English

Definition of merry adjective from the Oxford Advanced Learner's Dictionary

     

    merry

     adjective
    adjective
    BrE BrE//ˈmeri//
     
    ; NAmE NAmE//ˈmeri//
     
    (merrier, merriest) Happiness
     
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  1. 1happy and cheerful synonym cheery a merry grin See related entries: Happiness
  2. 2Merry Christmas used at Christmas to say that you hope that somebody has an enjoyable holiday
  3. 3(informal, especially British English) slightly drunk synonym tipsy I was merry after only a glass of champagne.
  4. Word Origin Old English myrige ‘pleasing, delightful’, of Germanic origin; related to mirth.Extra examples We had a few drinks and all got quite merry. A merry crowd of villagers watched the proceedings. HIs face was round and his eyes were merry.Idioms
    eat, drink and be merry
     
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    (saying) said to encourage somebody to enjoy life now, while they can, and not to think of the future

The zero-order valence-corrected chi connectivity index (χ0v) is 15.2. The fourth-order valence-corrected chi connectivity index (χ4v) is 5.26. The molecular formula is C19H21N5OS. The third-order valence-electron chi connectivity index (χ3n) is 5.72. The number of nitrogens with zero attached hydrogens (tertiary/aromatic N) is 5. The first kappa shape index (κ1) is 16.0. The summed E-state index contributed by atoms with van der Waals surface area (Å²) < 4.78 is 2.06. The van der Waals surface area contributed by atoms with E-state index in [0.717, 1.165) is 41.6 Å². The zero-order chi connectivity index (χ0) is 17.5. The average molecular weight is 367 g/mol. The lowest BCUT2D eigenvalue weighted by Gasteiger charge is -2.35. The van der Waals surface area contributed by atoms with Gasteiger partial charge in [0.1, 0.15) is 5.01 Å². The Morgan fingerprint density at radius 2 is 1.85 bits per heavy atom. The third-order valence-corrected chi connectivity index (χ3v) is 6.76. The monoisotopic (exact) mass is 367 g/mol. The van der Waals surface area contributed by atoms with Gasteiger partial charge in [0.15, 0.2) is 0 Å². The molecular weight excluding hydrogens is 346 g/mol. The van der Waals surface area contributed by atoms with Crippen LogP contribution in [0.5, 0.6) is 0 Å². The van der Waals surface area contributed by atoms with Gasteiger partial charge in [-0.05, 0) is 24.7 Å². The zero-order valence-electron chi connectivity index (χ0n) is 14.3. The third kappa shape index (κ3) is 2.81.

lead somebody a (merry) dance
     
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    (British English) to cause somebody a lot of trouble or worry
    (old-fashioned) to enjoy yourself by singing, laughing, drinking, etc. (saying) the more people or things there are, the better the situation will be or the more fun people will have ‘Can I bring a friend to your party?’ ‘Sure—the more the merrier!’
    play (merry) hell with something/somebody
     
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    (British English, informal) to affect something/somebody badly Driving on these rough roads has played hell with my tyres.
See the Oxford Advanced American Dictionary entry: merry